Big Pharma to Embed Microchips in Pills_Featured_, Big Pharma Tuesday, November 9th, 2010
Novartis AG, one of the world’s biggest pharmaceutical companies, is currently planning to embed newly developed microchips into drugs that, when ingested, would transmit information from inside the patient. The “smart-pill” technology, which Novartis AG says will seek regulatory approval of within 18 months, has been developed by Proteus Biomedical of Redwood City, California.
When swallowed, the ingestible chips are activated by stomach acid and send data to a small patch worn on the skin of the patient. The patch can then transmit information to a smartphone or send it to a doctor over the internet. Novartis initially plans to use the technology in already established anti-rejection drugs taken by transplant patients, but has stated that it wants to expand its operation by chipping other drugs. The microchips also have the ability to collect many other types of biometric information like heart rate, temperature, and body movement, which opens up other possibilities for the technology to be employed.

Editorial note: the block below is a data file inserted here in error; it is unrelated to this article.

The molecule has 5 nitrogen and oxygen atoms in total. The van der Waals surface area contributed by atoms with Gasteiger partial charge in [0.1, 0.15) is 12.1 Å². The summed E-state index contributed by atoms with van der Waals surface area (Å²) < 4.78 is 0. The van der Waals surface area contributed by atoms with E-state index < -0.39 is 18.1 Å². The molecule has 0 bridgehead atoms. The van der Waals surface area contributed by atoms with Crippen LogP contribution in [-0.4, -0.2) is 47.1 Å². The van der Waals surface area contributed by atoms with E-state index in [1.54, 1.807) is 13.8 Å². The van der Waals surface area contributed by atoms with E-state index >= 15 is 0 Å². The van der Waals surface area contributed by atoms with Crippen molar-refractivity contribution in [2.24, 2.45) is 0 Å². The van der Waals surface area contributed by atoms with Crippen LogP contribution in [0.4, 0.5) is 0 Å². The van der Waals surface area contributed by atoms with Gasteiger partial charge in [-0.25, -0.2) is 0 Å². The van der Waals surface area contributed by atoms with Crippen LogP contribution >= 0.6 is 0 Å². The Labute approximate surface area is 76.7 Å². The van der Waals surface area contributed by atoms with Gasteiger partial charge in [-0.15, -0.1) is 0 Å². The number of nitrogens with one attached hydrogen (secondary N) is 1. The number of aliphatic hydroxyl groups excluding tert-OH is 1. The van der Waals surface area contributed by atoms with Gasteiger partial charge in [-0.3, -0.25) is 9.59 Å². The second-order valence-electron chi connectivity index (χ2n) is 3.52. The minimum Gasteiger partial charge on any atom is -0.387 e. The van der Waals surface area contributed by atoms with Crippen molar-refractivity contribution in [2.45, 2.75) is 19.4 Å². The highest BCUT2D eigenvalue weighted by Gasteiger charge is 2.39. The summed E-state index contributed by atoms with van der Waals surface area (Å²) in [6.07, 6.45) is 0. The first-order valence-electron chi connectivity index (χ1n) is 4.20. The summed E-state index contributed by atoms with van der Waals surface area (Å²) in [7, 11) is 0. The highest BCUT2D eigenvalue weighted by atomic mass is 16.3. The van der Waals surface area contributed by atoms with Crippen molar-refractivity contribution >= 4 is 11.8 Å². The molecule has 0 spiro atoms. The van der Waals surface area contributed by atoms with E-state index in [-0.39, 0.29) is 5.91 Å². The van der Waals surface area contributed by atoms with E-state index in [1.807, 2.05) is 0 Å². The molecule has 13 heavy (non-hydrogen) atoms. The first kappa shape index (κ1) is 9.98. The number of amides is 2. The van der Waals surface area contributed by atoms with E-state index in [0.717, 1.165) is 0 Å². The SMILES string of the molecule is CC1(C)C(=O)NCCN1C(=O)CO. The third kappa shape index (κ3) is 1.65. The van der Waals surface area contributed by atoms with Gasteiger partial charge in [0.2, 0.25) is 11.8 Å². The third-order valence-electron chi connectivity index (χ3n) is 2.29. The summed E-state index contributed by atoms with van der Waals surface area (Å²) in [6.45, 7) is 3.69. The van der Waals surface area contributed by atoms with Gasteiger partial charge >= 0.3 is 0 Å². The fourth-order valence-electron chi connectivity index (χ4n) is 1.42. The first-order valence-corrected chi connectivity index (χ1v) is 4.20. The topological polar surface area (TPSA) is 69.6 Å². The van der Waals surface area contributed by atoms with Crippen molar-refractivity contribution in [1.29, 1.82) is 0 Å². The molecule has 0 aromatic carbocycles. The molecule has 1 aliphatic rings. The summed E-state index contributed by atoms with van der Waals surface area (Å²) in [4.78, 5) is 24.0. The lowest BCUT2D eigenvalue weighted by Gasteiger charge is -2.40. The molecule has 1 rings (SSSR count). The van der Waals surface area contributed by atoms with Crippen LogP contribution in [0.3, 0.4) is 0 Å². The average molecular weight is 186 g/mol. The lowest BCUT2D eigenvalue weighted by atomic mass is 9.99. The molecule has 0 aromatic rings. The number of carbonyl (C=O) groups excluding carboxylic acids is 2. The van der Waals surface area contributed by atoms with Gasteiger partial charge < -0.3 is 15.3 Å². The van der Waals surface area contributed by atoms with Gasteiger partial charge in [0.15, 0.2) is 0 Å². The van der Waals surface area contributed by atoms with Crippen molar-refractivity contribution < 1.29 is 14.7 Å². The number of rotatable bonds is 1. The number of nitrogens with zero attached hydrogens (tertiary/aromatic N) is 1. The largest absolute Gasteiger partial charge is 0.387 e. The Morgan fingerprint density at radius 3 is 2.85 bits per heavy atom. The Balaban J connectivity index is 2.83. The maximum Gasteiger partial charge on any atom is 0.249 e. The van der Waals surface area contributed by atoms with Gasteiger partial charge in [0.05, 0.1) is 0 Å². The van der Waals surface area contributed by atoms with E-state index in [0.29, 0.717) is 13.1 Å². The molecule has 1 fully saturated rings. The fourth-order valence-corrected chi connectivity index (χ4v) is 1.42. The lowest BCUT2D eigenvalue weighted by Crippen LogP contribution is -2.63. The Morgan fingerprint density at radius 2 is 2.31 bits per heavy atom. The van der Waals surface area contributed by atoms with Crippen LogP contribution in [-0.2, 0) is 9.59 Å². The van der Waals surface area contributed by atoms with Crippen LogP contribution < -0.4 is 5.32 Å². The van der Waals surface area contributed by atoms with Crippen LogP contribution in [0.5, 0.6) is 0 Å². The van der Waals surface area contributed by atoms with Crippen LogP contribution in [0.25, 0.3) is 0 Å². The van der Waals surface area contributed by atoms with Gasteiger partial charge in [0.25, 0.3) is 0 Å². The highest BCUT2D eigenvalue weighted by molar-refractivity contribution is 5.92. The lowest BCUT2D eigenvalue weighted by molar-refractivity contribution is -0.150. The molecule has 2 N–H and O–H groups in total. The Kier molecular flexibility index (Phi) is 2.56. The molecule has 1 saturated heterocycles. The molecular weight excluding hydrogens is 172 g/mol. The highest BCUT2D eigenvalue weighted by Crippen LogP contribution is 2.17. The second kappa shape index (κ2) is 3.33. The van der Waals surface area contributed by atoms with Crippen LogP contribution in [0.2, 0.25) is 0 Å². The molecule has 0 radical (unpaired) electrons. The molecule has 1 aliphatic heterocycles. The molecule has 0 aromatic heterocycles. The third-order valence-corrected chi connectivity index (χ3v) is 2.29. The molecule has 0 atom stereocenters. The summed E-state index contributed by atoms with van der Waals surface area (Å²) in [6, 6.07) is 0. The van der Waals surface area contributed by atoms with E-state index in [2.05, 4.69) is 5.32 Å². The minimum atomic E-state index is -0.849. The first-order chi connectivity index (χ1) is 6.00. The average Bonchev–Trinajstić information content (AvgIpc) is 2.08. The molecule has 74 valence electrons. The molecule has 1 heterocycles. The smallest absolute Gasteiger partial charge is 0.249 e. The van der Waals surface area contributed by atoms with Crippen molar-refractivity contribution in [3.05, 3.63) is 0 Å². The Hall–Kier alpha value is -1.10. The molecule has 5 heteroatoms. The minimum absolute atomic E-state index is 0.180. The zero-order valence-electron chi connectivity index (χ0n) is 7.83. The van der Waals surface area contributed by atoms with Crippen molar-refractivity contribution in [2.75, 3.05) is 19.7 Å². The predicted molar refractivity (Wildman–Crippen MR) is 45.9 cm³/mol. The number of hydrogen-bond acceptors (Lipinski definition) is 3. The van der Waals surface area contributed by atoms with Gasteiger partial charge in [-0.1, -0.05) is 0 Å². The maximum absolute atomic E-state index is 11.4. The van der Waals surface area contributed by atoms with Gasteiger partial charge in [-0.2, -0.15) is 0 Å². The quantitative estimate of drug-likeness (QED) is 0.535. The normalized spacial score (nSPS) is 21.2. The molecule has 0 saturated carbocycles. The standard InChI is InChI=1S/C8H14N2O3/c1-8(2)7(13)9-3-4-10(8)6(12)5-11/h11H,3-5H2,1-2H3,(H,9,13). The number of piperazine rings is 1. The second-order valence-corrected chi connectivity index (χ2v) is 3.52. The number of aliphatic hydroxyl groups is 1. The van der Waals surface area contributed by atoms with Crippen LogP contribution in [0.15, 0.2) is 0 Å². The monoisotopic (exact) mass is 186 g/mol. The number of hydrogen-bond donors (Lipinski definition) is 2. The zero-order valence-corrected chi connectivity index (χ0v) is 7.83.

This new technology does bring up some concerns involving safety and patient privacy. At this time, it isn’t known if there are side effects or health risks from ingesting electronic devices of any quantity or size, and because the chips are being added to existing drugs, it is likely that Novartis won’t have to conduct full-scale clinical trials to get the smart-pill approved. Patient privacy is also in question because the wirelessly broadcasted biometric information could potentially be picked up and collected by anyone with the capability, not just doctors and patients. Whether these issues will be investigated and settled remains to be seen.
Full article: http://www.reuters.com/article/idUSTRE6A754720101108